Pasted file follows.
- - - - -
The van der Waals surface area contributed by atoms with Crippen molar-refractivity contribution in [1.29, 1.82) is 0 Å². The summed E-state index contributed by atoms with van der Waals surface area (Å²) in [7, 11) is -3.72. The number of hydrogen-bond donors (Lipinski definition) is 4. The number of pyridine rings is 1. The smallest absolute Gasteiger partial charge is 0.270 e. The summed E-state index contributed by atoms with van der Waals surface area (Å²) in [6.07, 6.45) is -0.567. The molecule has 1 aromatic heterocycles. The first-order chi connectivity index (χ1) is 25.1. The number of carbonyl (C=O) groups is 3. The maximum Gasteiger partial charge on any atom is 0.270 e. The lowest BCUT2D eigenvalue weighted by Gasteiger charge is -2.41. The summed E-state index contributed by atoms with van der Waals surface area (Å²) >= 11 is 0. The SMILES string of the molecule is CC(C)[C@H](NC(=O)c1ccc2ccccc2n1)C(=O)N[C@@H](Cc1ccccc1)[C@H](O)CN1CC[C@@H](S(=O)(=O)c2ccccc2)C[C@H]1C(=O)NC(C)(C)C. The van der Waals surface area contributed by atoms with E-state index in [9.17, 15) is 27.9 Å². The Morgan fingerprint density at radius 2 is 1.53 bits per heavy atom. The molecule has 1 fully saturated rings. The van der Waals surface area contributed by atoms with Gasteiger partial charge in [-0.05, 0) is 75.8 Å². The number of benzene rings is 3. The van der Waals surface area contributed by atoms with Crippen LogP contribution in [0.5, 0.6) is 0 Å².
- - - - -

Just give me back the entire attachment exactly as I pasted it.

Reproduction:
The van der Waals surface area contributed by atoms with Crippen molar-refractivity contribution in [1.29, 1.82) is 0 Å². The summed E-state index contributed by atoms with van der Waals surface area (Å²) in [7, 11) is -3.72. The number of hydrogen-bond donors (Lipinski definition) is 4. The number of pyridine rings is 1. The smallest absolute Gasteiger partial charge is 0.270 e. The summed E-state index contributed by atoms with van der Waals surface area (Å²) in [6.07, 6.45) is -0.567. The molecule has 1 aromatic heterocycles. The first-order chi connectivity index (χ1) is 25.1. The number of carbonyl (C=O) groups is 3. The maximum Gasteiger partial charge on any atom is 0.270 e. The lowest BCUT2D eigenvalue weighted by Gasteiger charge is -2.41. The summed E-state index contributed by atoms with van der Waals surface area (Å²) >= 11 is 0. The SMILES string of the molecule is CC(C)[C@H](NC(=O)c1ccc2ccccc2n1)C(=O)N[C@@H](Cc1ccccc1)[C@H](O)CN1CC[C@@H](S(=O)(=O)c2ccccc2)C[C@H]1C(=O)NC(C)(C)C. The van der Waals surface area contributed by atoms with E-state index in [9.17, 15) is 27.9 Å². The Morgan fingerprint density at radius 2 is 1.53 bits per heavy atom. The molecule has 1 fully saturated rings. The van der Waals surface area contributed by atoms with Gasteiger partial charge in [-0.05, 0) is 75.8 Å². The number of benzene rings is 3. The van der Waals surface area contributed by atoms with Crippen LogP contribution in [0.5, 0.6) is 0 Å².